After Blow Out, which failed to win over audiences and most critics, De Palma didn’t, or couldn’t, leap from peak to peak as Kael hoped he would. For him, though, the decision to do a cocaine version of Scarface (1983), atypically blunt and grandiose, or a porno-horror thriller like Body Double (1984) was a bold provocation. American filmmakers must rely on calculation as well as inspiration to keep their careers going in a ruthless industry. Defending John Huston, a Kael favorite from an earlier generation, the critic once asked whether a career that was peppered with “weak, halfhearted assignments,” “ambitious failures,” and “confused” or “strictly commercial” projects was “more characteristic of film history, especially in the United States, than the ripening development and final mastery envisaged by the auteur theory.” What’s inspiring is that, even in this climate, De Palma did ripen. Kael would rightly call the harrowing Vietnam film Casualties of War (1989)—which he was given the freedom to make after the success of The Untouchables (1987)—“the culmination of his best work.” No Vietnam War film—no war film, period—has sequences as scary or as heartrending.
Some directors who are children of the sixties, like Jonathan Demme, have carried on the counterculture’s tribal and multicultural legacies. De Palma carries on its iconoclasm—and the sense that everything from the family car to public morality fell apart in the 1960s and has yet to be repaired. He has never stopped making movies about divided personalities, people uncertain of their social and psychological identities, torn between impulse and reason, good and evil. His fractured techniques transcend gimmickry because they reflect his sensibility and worldview. His split-screen and variable-motion sequences—and his many cunning versions of the picture within a picture—open up booby-trapped environments and casts of characters bristling with cross purposes. In Blow Out and Casualties of War, his craft serves a capacious, unifying story and facilitates a seamless aesthetic experience. (De Palma can be just as formidable an artist in jagged movies like Hi, Mom!, which revel in breaking the fourth wall and keeping viewers off balance.)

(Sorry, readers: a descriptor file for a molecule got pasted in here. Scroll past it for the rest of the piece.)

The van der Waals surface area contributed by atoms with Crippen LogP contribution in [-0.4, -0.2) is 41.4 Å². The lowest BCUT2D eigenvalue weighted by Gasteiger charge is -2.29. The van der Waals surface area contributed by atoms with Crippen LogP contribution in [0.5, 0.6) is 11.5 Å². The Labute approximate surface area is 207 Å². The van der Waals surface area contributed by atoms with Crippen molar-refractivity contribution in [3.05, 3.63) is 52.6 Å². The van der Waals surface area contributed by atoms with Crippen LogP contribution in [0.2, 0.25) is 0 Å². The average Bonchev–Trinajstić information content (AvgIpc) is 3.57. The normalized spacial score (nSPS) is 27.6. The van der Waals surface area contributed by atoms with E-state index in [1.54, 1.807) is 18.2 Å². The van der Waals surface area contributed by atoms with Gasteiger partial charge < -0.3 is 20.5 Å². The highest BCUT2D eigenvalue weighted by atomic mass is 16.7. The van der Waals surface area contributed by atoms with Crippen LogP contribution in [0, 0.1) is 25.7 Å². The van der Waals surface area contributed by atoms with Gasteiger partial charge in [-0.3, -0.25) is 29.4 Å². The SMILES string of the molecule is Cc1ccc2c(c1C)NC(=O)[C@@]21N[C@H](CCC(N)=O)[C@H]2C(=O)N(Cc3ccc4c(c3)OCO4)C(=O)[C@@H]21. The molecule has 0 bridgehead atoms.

It’s a cruel joke that De Palma has been called derivative or clinical. Every aspect of his movies is personal; it’s no accident that the name of Jack Terri’s company, Personal Effects, was originally the name of the Blow Out script. While De Palma was writing it, he told Rolling Stone, “It goes back to my assassination-buff years and Watergate, and how things get covered up.” De Palma has never stopped engaging with current events and current cinema, even when he has misfired or flopped (as with 1990’s Bonfire of the Vanities). His aim is always perfection. With Carlito’s Way (1993), De Palma finally got the scale just right for a gangbusters contemporary crime film; its climactic action combines surgical editing and gutter-ballet choreography with a killer instinct for the decisive gesture (it’s like an improbable mélange of Sergei Eisenstein, Max Ophuls, and Sam Peckinpah). In her last New Yorker appearance, a 1994 interview with Hal Espen, Kael said she was as “committed” to De Palma as ever and called him “one of the few directors who keep developing in technique.”
Kael, who died on September 3, 2001, didn’t live to see De Palma’s two most important recent films, which split Blow Out’s legacy in two. Redacted (2007) evokes its urge to use sound and image and “found” data to solve the mystery of a terrible killing, here the rape and murder of a fourteen-year-old Iraqi girl by U.S. soldiers. And Blow Out’s Poe-like impulse to depict “all that we see or seem” as “but a dream within a dream” bears strange and glorious fruit in Femme Fatale (2002), a fantasy-shaped film noir about a cold-blooded con woman.
Just as Hitchcock’s techniques cleared a path for De Palma, De Palma’s audacity has paved the road, or at least broadened the way, for the up-front film noir surrealism of David Lynch and the go-for-broke perfectionism of David Fincher. No less a virtuoso than cinematographer Zsigmond told me this year that De Palma “is one of the greatest visual filmmakers around.” He still marvels at the work they did in Blow Out: “Think about the 360-degree circular dolly shot near the end of the movie: we had to light practically the whole seaport of Philadelphia with the July 4 fireworks behind Nancy Allen and John Travolta.” For Kael and for legions of true believers, De Palma has, to use a sixties phrase, “kept the faith.” This man of many parts—realist, fantasist, ironist, tragedian—has never fused them more dynamically or poignantly than in Blow Out.
Michael Sragow edited Agee: Film Writing and Selected Journalism and Agee: “Let Us Now Praise Famous Men,” “A Death in the Family,” Shorter Fiction for the Library of America. He is the author of Victor Fleming: An American Movie Master.